Welcome to a round-up of the latest additions to The Africanist.
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There are nine new articles.
The first is Penguin books which signposts readers to books which may enlighten the reader into the realities of the lives of Black people in the wake of the senseless killing of George Floyd. They rightly identify that this has led to an international discussion about how to tackle racism.
The second article centres around Peter Braithwaite, the opera singer and broadcaster who in lockdown decided to respond to the Getty Museum Challenge to recreate famous artworks using props from around the home. He focused on Black presence in portraiture to draw attention to the fact that Black people are rarely seen in artwork.
The third article is the National Education Union’s charter which is a framework for developing an anti-racist pathway. It looks at ways of tackling racism with children, young people and staff.
In the fourth article, Zamila Bunglawala blogs about the increasingly unpopular acronym BAME or BME which is used by many government departments, public bodies and the media when referring to ethnic minority groups. She also raises the issue that is can be problematic as it is not clear as a label and is sometimes misunderstood.
The fifth article is by The Guardian, Young British & Black, which captures the thought-provoking eloquent voices of 50 young Britons at the heart of the UK rallies sparked by the death of George Floyd.
The sixth entry is the government Race Disparity Audit which analyses differences between ethnic groups. It also identifies ways in which effective strategies can be employed to reduce the disparities.
The seventh article is a timeline of Black History by The Guardian. There is an acknowledgement that to understand Britain, all its history needs to be better understood and that includes the contributions of Africans and their descendants. The timeline celebrates some of the stories of individuals who have made an impact.
The eighth is a blog post from Leeds Museum which has started to look at its own collections to identify colonial links. This article provides an example of how casting a critical eye can elicit greater honesty in how the history is presented.
There are two film entries.
The first is Black to Life which is an Akinola Davies film which emphasises Black presence throughout British history by bringing their stories to the fore.
The second film is a suite of short grassroots poetry readings by Mark T Thompson with one focusing on the murder of George Floyd. Many of them are commentaries on social world events.
There is one new addition to our News pages.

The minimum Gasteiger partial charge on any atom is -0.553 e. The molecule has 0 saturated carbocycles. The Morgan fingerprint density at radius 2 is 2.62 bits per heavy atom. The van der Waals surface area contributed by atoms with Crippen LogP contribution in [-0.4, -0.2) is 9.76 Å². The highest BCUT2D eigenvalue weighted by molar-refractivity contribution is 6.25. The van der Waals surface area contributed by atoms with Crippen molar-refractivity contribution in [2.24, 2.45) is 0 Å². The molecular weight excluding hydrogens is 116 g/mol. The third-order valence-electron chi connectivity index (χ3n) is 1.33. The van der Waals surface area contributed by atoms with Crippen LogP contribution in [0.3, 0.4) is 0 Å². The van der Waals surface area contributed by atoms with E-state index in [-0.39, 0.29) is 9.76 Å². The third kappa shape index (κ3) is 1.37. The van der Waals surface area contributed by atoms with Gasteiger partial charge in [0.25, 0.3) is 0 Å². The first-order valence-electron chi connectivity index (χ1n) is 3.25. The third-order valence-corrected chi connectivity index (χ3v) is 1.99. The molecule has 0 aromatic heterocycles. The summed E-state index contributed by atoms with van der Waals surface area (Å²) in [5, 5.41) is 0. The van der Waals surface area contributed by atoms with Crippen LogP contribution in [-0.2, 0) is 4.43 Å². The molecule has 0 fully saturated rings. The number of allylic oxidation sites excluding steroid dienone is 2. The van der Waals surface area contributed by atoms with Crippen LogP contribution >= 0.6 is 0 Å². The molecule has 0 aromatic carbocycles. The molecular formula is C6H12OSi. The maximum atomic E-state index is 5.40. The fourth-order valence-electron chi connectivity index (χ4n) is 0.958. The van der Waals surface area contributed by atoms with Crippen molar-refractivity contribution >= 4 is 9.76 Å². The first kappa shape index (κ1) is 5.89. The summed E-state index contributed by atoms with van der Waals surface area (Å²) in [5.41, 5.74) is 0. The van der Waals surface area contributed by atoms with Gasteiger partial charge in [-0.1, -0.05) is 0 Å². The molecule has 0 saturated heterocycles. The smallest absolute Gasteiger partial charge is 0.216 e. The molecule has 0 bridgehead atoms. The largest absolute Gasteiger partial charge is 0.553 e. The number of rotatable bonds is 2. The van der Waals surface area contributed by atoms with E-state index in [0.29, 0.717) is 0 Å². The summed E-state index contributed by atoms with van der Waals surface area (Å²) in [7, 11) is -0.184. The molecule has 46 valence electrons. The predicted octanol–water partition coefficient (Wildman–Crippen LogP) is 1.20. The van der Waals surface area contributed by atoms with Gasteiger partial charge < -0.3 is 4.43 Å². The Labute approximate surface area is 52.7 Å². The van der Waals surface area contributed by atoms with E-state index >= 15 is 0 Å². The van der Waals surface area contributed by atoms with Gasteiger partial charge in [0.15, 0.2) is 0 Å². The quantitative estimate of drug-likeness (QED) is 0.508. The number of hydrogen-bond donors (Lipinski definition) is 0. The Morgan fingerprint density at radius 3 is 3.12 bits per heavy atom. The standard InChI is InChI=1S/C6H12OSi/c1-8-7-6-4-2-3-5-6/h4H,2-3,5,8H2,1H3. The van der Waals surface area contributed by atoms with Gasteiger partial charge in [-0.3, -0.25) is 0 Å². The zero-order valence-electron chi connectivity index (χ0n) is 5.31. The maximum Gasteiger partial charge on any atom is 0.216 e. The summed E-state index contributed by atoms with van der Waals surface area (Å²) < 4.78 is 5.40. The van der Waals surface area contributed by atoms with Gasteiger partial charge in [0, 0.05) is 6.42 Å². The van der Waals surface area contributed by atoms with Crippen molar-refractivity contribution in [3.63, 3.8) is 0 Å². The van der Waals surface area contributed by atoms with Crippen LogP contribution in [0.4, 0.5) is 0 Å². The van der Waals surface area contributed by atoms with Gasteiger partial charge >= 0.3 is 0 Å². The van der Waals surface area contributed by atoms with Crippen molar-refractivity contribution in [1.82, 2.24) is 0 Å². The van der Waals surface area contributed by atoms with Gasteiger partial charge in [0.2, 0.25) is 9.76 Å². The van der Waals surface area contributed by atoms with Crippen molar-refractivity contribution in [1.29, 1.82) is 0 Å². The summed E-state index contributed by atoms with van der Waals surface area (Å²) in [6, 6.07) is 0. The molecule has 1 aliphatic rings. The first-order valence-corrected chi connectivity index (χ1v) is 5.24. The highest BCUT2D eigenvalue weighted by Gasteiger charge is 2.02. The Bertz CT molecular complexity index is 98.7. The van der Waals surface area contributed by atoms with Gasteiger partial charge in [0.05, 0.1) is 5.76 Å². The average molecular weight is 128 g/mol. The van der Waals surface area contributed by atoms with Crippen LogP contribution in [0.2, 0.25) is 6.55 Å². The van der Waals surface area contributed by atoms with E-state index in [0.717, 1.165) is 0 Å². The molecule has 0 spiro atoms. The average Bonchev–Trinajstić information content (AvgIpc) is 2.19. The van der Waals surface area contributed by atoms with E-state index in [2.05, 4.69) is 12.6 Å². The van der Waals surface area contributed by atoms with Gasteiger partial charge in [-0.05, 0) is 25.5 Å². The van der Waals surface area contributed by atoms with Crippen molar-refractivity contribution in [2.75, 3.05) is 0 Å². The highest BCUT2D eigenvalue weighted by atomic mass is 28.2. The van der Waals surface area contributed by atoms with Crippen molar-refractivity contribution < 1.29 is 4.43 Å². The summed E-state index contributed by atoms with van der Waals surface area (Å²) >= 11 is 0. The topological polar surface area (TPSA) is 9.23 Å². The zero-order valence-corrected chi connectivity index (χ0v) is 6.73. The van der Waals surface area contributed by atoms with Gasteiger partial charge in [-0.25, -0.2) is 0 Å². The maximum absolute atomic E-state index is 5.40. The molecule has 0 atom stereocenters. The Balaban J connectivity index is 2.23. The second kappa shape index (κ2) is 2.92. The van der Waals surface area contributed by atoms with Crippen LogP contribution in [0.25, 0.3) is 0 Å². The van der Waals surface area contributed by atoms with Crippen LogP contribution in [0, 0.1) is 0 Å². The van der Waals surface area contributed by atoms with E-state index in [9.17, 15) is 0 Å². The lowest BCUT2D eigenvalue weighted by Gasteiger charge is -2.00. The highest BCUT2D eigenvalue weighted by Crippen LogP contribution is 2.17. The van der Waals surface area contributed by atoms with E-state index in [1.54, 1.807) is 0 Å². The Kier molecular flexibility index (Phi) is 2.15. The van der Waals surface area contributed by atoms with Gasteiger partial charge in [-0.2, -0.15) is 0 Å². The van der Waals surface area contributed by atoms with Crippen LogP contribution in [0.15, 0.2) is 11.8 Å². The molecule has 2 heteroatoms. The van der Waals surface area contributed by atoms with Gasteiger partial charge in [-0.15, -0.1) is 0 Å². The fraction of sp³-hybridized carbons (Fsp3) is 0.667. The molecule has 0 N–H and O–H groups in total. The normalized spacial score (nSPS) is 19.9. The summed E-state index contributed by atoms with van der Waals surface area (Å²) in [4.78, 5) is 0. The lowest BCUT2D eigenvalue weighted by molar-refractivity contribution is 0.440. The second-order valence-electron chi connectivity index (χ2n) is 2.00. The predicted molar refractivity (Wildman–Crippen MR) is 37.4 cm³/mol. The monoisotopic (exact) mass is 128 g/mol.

This is Ceasefire which is an independent political and cultural publication focusing on the free exchange of radical and ground-breaking ideas.
There are six links that have been added to the Directory.
The first is the Covid Files by the Stephen Lawrence Research Centre which is a repository of links to published material that raises awareness about social inequalities created or exacerbated by the COVID-19 pandemic.
The second is by Black Research Central which is a dedicated to learning, sharing information and inspiring Black people worldwide with stories told by people with lived experiences.
The third is BAMEed which is a website that is working towards an education sector that is reflective of society. This includes a suggestion of books on diversity.
The fourth is the Decolonial Atlas which is a growing collection of maps which helps to explain the demography and distributions relating to Black issues.
The fifth is The Counted which is a Guardian database of people who were killed by the police and other law enforcement agencies in the United States throughout 2015-16.
The sixth is the Resistance Lab, a data repository which has experts in the fields of anthropology, community organising, criminology, data science, history, programming, sociology, statistics and youth work identify the issues doing the most harm to the structurally disadvantaged communities.
There are two book entries. The first, African Goldweights: Miniature Sculptures from Ghana 1400 – 1900, is by Tom Phillips and shows many examples of the beautiful brass weights used by the Akan people to measure gold dust.
The second Black People Invented Everything: The History of Indigenous Creativity, is by Surjan K Dass and highlights the many unacknowledged innovations that can be attributed to Black people.
- Articles – Books about Black experiences; Black presence in art; anti-racist charter; what is BAME/BME; 50 voices of protest; Race Disparity Audit; Black history timeline; colonial links in collections
- Films – Black to Life by Akinola Davies; Murder of George Floyd by Mark T. Thompson
- News pages – Ceasefire
- Black Research Central
- Covid Files
- Decolonial Atlas
- Resistance Lab
- The Counted
Image: Fishing boats at Cape Coast, Ghana (Credit: Adrian Burrows)